“The ABA should make clear that there are high penalties for failing to ensure a private investigator is behaving in an ethical manner, and that corrective action will be taken against those who fail to do so.”

There are many hats that a lawyer wears in the course of representing a client, such as, assessor of the dispute, definer of issues, strategist, psychologist, economist, and negotiator, among many others. And certainly, gathering additional facts and seemingly hidden evidence can be crucial to achieving a positive outcome for your client.

But alas, there is only so much legwork the attorney can do on his own or her own, and that’s where the services of a professional investigator come into play. Whether interviewing witnesses in the field, photographing the activities of a putatively injured plaintiff, or pouring through megabytes of cyber data, a fresh set of eyes and a new perspective on the analysis of the facts collected can be of immeasurable value to the attorney. We will examine the mechanics of engaging a private investigator (PI) as well as the ethical considerations involved.

Playing by the Rules

Think ‘Private Investigator’ and a whole slew of iconic TV shows likely come to mind. However, unlike the classic gumshoe who may have very well engaged in breaking and entering, illegal wire-tapping, or invasions of privacy, the PI hired to assist a law firm must be mindful of the admissibility of the gathered evidence in a court of law or before an Intellectual Property arbiter, or similar legal or quasi-legal body whose procedures are governed by rules of evidence. Accordingly, the goal is not just to collect the evidence but to get it admitted.

In fact, the work done by a professional PI who has been trained in the collection of evidence for litigation purposes is so indispensable to the trial attorney that most major litigation firms throughout the country either have a PI on staff or have such services regularly engaged on an independent contractor basis.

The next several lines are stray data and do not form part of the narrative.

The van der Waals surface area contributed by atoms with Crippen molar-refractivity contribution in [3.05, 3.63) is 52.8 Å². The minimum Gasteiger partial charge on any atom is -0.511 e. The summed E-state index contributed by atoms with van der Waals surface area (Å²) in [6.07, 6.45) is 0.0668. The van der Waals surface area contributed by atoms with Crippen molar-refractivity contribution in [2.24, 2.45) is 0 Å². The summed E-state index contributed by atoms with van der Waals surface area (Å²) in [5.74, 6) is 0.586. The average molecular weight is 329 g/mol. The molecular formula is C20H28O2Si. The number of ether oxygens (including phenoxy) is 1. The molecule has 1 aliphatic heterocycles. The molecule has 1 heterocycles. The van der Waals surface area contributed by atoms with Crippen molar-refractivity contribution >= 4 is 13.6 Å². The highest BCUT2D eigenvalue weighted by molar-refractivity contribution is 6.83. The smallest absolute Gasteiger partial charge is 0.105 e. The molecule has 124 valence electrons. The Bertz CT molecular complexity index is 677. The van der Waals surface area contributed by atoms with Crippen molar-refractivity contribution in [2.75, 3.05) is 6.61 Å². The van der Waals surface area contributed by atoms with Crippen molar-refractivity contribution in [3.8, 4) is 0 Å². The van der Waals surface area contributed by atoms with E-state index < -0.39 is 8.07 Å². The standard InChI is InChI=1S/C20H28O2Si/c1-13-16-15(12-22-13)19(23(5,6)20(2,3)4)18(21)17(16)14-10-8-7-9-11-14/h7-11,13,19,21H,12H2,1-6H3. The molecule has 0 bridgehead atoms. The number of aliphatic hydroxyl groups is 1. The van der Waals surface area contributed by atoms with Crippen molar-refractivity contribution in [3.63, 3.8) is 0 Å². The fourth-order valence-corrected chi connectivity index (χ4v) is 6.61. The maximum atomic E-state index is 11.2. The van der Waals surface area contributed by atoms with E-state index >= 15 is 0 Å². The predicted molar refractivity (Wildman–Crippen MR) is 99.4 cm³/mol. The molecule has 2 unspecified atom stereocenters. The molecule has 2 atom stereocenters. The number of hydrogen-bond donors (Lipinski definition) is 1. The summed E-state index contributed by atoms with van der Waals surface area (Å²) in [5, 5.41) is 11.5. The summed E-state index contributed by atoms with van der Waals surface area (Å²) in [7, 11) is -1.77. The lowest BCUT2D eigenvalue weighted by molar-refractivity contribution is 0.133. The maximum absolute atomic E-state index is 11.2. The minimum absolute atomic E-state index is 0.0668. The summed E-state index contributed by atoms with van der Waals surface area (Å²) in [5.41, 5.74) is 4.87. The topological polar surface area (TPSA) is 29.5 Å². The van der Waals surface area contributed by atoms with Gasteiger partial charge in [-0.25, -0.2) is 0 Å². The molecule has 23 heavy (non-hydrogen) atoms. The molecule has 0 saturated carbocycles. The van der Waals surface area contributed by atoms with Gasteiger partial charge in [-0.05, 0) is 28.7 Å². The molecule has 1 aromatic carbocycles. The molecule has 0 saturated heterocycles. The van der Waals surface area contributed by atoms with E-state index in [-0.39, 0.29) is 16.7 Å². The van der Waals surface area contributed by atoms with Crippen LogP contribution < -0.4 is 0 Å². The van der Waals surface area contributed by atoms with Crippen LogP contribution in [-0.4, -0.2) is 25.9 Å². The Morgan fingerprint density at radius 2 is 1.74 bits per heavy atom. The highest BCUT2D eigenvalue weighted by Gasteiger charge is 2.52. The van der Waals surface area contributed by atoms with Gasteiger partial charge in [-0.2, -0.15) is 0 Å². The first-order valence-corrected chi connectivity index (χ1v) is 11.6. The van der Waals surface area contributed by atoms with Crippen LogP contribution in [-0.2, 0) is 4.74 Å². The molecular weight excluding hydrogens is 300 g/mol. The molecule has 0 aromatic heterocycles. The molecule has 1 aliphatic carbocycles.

Most Common Cases for Legal PIs

Most PIs working for lawyers (also termed legal investigators) perform their work in connection with personal injury cases. Their function is to determine responsibility for what happened and to report on the veracity of the claimed injury or incapacitation. But the PI also plays a key role in criminal defense cases where facts protecting the accused’s Constitutional rights and guarantees are of paramount importance. Beyond those two fields, the services of a PI can be pivotal in any type of litigation where the professional collection of admissible evidence is needed.

Increasingly, PIs are being called upon to gather evidence related to Intellectual Property disputes, where they are playing a crucial role in protecting brand owners from infringement, lost revenue, brand dilution, market confusion, and damage to reputation. The theft of trade secrets, whether by a departing employee or a current one, is also a situation that frequently calls for the services of a PI to ferret out what secrets have been leaked and who within the organization is responsible for such a leak. Modern-day PI techniques are not limited only to interviewing witnesses, taking photographs, analyzing crime scenes and recording videos, but also conducting online monitoring and engaging in cyber-forensics as well.

ABA Rules and Non-lawyers